*His perspective was that of the ruler, not of someone seriously interested in a different culture. His arrival in India was quite agreeable: Not only did he receive a 15-gun salute when he set foot on the beach, but, he also noted, “I traveled the whole four hundred miles between this (Ootacamund) and Madras on men's shoulders.” He read European classics avidly during this time. Indian arts, science and theology? Not on his radar.
*His policy pronouncements had practical consequences. Governor General William Bentinck accepted Macaulay's contentions, writing a year later that "the great object of the British Government ought to be the promotion of European literature and science among the natives of India." As a result, two Orientalists retired from the Committee of Public Instruction, shifting the balance toward the Anglicists who favored English instruction.
A people that sees its language extirpated is halfway toward having not just their heritage but also their existence discounted and even annihilated. Macaulay may have found such receptiveness to his blithe dismissal of Indian languages and customs because the British government had already been doing so closer to home, in Ireland. For six centuries, one of the aims of British policy was to destroy the Irish language, which the occupiers of the island widely regarded as a bulwark of attachment to all things Irish.
In our own lifetime, other intellectuals have elicited opprobrium for remarks as ill-considered as Macaulay’s about ethnic or racial groups’ cultural achievements. Novelist Saul Bellow got into some trouble for a 1988 interview with The New York Times Magazine in which he asked flippantly, “Who is the Tolstoy of the Zulus? The Proust of the Papuans? I'd be glad to read them." Samuel Eliot Morison arrogantly wrote, in The Oxford History of the American People, that the Famine Irish contributed “surprisingly little to American economic life, and almost nothing to American intellectual life.”
But the difference with Macaulay was that his views would not only inform internal policies in a single colony, but also foreign policy across the Atlantic, by two statesman enthralled as much by his worldview as his writing style. Winston Churchill used Macaulay’s rhetorical devices in the speeches and other writings that won him a Nobel Prize for Literature. Theodore Roosevelt was even more enthusiastic, hailing Macaulay’s “eminently sane and healthy mind” as well as his “wholesome spirit and knowledge of practical affairs.” In a private letter, he noted: “Of all the authors I know[,] I believe I should first choose him [Macaulay] as the man whose writings will most help a man of action who desires to be both efficient and decent, to keep straight and yet to be of some account in the world.” Hyperkinetic TR read Macaulay’s immense History all the way through a number of times, including during the 1904 election.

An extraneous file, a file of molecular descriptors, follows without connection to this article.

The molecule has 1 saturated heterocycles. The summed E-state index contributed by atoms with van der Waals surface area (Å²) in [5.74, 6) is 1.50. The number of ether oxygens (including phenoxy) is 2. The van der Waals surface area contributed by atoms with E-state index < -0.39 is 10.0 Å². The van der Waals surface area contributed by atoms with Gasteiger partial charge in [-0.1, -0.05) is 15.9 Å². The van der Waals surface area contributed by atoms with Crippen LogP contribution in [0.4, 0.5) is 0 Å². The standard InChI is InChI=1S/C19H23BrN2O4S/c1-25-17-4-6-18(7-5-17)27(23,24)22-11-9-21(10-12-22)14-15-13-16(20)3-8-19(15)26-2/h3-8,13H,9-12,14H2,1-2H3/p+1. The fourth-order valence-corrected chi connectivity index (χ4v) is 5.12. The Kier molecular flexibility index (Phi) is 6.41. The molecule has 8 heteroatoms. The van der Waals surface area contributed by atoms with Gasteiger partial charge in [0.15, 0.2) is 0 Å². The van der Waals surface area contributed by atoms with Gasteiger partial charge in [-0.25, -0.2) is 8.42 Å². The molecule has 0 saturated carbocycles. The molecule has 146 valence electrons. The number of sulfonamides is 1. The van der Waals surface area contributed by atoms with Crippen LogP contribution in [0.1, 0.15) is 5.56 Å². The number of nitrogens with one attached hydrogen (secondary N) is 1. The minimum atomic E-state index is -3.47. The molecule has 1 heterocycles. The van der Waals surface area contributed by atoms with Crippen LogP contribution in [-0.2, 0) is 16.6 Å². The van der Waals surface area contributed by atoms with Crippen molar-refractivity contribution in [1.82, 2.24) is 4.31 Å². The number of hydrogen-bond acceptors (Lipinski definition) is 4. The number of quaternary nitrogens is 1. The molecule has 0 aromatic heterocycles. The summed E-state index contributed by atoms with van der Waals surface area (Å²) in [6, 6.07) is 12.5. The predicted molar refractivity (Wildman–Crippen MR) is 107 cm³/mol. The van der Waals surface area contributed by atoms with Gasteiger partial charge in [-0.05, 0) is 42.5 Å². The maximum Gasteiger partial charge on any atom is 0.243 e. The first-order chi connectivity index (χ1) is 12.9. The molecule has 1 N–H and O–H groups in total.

Another aspect of Macaulay appealed to these two leaders, however: his justification of a worldwide imperium centered on an Anglo heritage and democratic values. Even before his projection of American power beyond North America, T.R. had written The Winning of the West. Churchill, highly reluctant to see India become independent, called his own epic narrative A History of the English-Speaking Peoples.
Those who argue that British imperialism was a net plus to colonial peoples can point to the economic advantage they hold in a world where the de facto language of international commerce is business. (English has also became the language of choice in communicating scientific discoveries, as discussed in Michael D. Gordin’s article “Absolute English” for Aeon.)
But such a view is morally myopic, failing to recognize that the element of self-interest that has obtained in imperial enterprises even more than in normal international affairs. Across the maddeningly diverse Indian subcontinent, Macaulay believed, the only hope was in “an enlightened and paternal despotism.” Time has proven how easily paternalism can shade into dominance when it comes to a “backward” colony and its allegedly “civilized” conqueror.
In an 1833 speech in Parliament, Macaulay hailed Britain’s “pacific triumphs of reason over barbarism,” in an “imperishable empire of our arts and our morals, our literature and our laws.” Our…our…our…our. Might made right, especially to deal with subjugated people on “our” terms.
Edward Said’s controversial 1978 study, Orientalism, surely overstated the case when it claimed that “every European, in what he could say about the Orient, was… a racist, an imperialist, and almost totally ethnocentric.” But Macaulay, through his “Minute” on Indian education, provided the late Columbia University scholar with one of the most devastating bits of evidence in his indictment against the West.